How to Build Your Cannabis Starter Kit

You love a good statistic, and here are two: over 52% of American adults had tried cannabis at least once as of a 2016 Pew Research poll, but only about 7% purchased cannabis products at least once a month. That means that most of us have been relying on the kindness of our generous friends when we partake. Puff, puff, pass has likely been your path to procurement.

Marijuana is quickly becoming an activity that you don’t have to hide from the law if you’re in one of the growing number of states with legal adult use, and that you don’t have to hide from your friends. After all, according to a 2018 Gallup poll, 65% of American adults think of cannabis use as morally acceptable, just barely trailing acceptability of same-sex marriage and stem cell research. What’s more, with painfully hip wares available these days, you might even want to graduate from bumming off your buddies to investing in a cannabis starter set of your own.

But where to begin? When there are so many options available, it’s easy to be overwhelmed with choice. We recommend building your kit based on three main considerations:

Price

If you’re buying cannabis products and accessories for the first time, we’d wager that you consume at a light or moderate level and want to keep your purchases budget-friendly.

Approachability

You want to make sure you’ll actually use what you buy rather than be intimidated by it. Remember that pour-over coffee set that you bought, with the chemistry beaker and the kettle with the strange spout, both of which are gathering dust on the shelf? You can avoid making that mistake again.

As a more casual cannabis consumer, keep it simple. That means you’ll want to buy smokeware that is straightforward to use and doesn’t require specialized components. Dabbing, which usually requires a rig, is probably too complicated and might result in too heavy a high, but more familiar approaches like smoking flower or vaping are likely within your comfort zone. If you don’t know yet whether you prefer smoking or vaping, you might consider a vaporizer that works with both flower and concentrate. It’s the reversible jacket of smokeware.

Products made with cannabis are increasingly being designed to contain very specific THC and CBD contents, and often at low doses, so that you can have a light experience or choose to consume more for a stronger high. At their best, these products are formulated to generate extremely targeted effects, like giving you creative energy or a boost in the bedroom. You’ll find this targeted approach often applied to edibles, many of which taste as good as non-infused foods. You may also want to try new forms of edibles like sublinguals, which are discreet, easy to share, and slower to expire — a handy feature if you don’t consume cannabis with much regularity.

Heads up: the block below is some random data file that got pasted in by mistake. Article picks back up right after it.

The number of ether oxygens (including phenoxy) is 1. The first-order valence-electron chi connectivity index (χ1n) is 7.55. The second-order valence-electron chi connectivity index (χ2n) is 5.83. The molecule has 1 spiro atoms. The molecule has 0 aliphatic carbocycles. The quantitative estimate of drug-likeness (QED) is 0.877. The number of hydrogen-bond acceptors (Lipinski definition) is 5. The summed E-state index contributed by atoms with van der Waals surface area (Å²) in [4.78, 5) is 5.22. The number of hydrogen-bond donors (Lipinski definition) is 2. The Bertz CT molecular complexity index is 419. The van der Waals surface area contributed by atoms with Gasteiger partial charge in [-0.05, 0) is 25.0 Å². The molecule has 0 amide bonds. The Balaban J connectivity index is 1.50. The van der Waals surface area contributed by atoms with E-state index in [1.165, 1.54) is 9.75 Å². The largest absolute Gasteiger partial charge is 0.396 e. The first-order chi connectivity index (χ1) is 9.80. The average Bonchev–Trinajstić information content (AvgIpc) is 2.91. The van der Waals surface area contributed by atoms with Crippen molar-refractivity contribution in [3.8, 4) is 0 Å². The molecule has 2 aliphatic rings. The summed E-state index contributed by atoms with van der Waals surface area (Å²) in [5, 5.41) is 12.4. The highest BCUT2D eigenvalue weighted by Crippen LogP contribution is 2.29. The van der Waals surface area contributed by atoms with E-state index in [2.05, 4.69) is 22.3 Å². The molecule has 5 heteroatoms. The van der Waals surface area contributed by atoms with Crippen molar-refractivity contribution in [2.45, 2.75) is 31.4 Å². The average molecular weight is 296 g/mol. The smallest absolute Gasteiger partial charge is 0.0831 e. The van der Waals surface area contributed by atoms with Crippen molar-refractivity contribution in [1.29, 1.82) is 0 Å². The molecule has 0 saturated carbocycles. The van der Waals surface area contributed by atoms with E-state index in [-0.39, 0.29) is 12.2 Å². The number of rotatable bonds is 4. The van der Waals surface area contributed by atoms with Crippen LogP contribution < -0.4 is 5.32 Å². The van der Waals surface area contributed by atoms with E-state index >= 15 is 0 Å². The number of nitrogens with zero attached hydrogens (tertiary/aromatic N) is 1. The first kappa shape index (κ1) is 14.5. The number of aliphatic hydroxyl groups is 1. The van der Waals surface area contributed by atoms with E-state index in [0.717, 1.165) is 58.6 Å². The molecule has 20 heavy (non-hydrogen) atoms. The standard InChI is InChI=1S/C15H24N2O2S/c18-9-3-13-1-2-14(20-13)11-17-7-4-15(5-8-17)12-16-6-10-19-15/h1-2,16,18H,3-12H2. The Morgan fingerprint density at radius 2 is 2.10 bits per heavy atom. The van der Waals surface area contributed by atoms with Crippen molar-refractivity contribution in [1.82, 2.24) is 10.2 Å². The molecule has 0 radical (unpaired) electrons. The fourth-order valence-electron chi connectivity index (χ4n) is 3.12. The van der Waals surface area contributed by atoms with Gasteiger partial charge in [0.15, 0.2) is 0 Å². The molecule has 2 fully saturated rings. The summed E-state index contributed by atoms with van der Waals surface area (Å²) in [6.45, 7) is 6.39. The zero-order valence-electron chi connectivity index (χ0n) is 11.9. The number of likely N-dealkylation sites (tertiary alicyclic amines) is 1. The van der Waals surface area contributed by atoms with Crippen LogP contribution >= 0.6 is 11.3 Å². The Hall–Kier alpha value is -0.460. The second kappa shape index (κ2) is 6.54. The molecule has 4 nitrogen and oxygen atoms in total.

Aesthetics & Design

Stoner swirls and marijuana leaves used to be the uniform of cannabis culture, but they aren’t anymore. Most people don’t realize yet that cannabis products are being designed in every trendy color palette and design scheme that you can find on the shelves of hip stores. The cannabis products you buy can reflect your sense of style as much as the print you bought for your walls. Get in on the modern marijuana action early so that you can say that you knew about the trend before it was cool.

If this is all still too much thinking for you, you can still have your cannabis starter set look as smart as you are. We put together our top recommendations to make the move from cannabis-curious to cannabis-capable.

Elevate Accessories’ The Dugout is essentially a starter kit in itself. This pocket-sized wooden case is designed to hold ground flower and the glass one-hitter that comes inside. It’s storage and smokeware all in one streamlined wood package, which, by the way, can be monogrammed. Even better, it’s a budget-friendly $80. See more details on Say Hi.>

Tribe Tokes’ Vape Saber is an attractively priced, discreet, and easy-to-use vaporizer for cannabis concentrates. It’s also cleverly made to charge using its built-in USB port. See more details on Say Hi.>

Little Garage Shop combines minimalism and a disregard for perfection in their Oregon-made ceramics. The same attitude applies to their smokeware, which consists of one quintessential style of one-hitter in a range of colors and glazing techniques. As a bonus, their pocket pipes are priced at a starter kit-friendly $30. See more details on Say Hi.>

Sauc’s CBD e-liquid works with vape pens like Topstone and contains no THC. That means that this product is non-intoxicating; it will soothe your anxiety but won’t get you high. It’s a gentle way to ease into cannabis. See more details on Say Hi.>

Kin Slips is one of the few makers of sublingual strips, which dissolve beneath the tongue. This approach to consuming cannabis is fast-acting, precise in dosage, discreet and portable. What’s more, they don’t expire as quickly as standard edibles, which gives you time to spread out your experiences, if you aren’t a frequent cannabis consumer. See more details on Say Hi.>

Crowns filter tips bring us back to basics with the art of rolling a joint. But even this simplest and most affordable way of consuming cannabis can be stylish. Check out our instructions on how to roll a joint, and see more details about Crowns on Say Hi.>

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